loading
Picture of 3D Print with Paper!
We can't all afford a real 3D printer but that doesn't mean you can't bring your creations to life!  In the following Instructable I will show you how to bring your designs from the computer to reality by 3D printing them on Paper!  All you will need are the following things:
  1. Sure Cuts Alot ™ - (or SCAL for short)  - for less than $80 this software lets you create your own shapes to cut out on a craft cutter.  You can download a trial version for FREE which will cut a watermark in your cuts.  I have not tried to use the free trial version for this method of 3D printing yet but it may be worth trying it out! (why spend $75 if you don't have to right?)
  2. Any of the following craft cutters which are compatible with SCAL: Craftwell eCraft™, BlackCat Cougar/Lynx™, BossKut Gazelle™, Pazzles Inspiration™, Silhouette SD/CAMEO™, USCutter™, CraftROBO/Graphtec™, GCC™, Wishblade™  and POSSIBLY the Cricut (only if you already own an older version of Sure Cuts Alot with old firmware on your cricut, older versions of Sure cuts alot can sometimes be found on EBAY but it is much more expensive).  I should note that some of these cutters actually let you make your own designs right out of the box, so if your craft cutter can import .SVG files you won't even need to buy SCAL
  3. Glue!  - any kind will do, I went with Scotch™ scrapbook glue.
  4. Paper! - preferably a thick cardstock.  I used 12"x12" sheets that were about .015" thick.
  5. The following free Software:
  • 123DMAKE - by Autodesk™  - this is the most crucial piece of software you will need and guess what?  IT"S FREE!  All you have to do is sign up for a free account.  Autodesk also has other INCREDIBLE free software for scanning real life objects and making 3D models of them using nothing but a camera (123DCatch), as well as a totally free CAD software called 123D, so check it out!  Technically, if you have a good hobby knife and a lot of time on your hands, you could actually print in 3D with paper with nothing but an inkjet printer and 123DMAKE, but the craft cutter sure saves a lot of time!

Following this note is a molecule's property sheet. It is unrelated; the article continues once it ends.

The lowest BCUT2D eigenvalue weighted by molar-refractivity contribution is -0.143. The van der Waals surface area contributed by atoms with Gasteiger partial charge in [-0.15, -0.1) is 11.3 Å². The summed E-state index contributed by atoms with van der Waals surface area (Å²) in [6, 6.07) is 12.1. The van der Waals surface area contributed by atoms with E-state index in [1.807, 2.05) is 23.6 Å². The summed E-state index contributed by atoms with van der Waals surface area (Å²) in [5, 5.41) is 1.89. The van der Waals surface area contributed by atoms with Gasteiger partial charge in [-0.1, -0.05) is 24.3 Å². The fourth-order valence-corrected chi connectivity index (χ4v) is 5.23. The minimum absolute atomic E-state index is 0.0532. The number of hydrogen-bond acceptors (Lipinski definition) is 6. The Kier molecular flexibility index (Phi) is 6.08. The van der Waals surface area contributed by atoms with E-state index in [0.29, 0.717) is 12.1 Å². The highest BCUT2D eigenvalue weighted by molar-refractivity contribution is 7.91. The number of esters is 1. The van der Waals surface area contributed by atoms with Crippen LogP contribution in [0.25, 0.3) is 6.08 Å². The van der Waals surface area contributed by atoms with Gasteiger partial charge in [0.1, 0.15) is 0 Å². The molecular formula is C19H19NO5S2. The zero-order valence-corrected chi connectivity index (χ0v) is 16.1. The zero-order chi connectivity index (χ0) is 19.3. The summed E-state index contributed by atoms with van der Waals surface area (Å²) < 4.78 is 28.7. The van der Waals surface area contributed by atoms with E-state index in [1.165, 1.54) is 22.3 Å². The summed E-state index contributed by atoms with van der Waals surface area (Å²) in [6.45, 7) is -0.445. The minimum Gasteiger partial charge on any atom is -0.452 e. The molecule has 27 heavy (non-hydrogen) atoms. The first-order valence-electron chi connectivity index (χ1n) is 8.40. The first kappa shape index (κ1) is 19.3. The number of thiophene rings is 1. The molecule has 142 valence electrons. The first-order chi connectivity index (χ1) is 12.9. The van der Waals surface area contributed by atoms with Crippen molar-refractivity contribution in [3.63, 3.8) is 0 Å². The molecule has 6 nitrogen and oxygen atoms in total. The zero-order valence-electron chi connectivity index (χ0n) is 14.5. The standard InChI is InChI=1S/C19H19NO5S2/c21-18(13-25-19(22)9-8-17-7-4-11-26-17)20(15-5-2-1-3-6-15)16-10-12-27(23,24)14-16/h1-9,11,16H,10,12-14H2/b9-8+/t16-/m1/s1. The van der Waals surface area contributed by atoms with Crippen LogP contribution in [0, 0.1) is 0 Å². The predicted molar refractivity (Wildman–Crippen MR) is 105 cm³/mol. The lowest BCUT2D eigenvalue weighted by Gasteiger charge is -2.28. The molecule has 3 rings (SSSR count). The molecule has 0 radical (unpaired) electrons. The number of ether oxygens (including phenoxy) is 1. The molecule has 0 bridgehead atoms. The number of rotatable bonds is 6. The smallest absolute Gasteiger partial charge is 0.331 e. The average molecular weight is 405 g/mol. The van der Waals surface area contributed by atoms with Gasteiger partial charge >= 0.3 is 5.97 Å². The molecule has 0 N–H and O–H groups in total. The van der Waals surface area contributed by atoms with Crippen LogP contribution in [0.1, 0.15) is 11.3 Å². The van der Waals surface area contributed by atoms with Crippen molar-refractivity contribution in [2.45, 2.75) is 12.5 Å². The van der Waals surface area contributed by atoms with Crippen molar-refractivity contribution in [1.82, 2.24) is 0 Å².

• SCRIBUS - Open Source software which we need to convert .eps files to .SVG files.  To do so you will also need GHOSTSCRIPT (also FREE).  Once you download ghostscript you will need to change settings in SCRIBUS to point it to where GHOSTSCRIPT is on your computer.  The directions for doing so are given to you by SCRIBUS but basically you click File->Preferences-> scroll down on the left to EXTERNAL TOOLS-> and change the Name of Executable field under Postscript Interpreter to the path to your GHOSTSCRIPT .exe file.  For me that path was the following :       C:\Program Files\gs\gs9.05\bin\gswin64.exe
  • OPTIONALLY -  another free software by Pixologic™ called Sculptris which gives you a virtual ball of clay to shape into whatever you want and save it as a .obj file.  This is what I used to quickly design the Duck I make in this Project (I have provided in this instructable for your use if you so desire)
 
Remove these adsRemove these ads by Signing Up

Step 1: Design your model

Picture of Design your model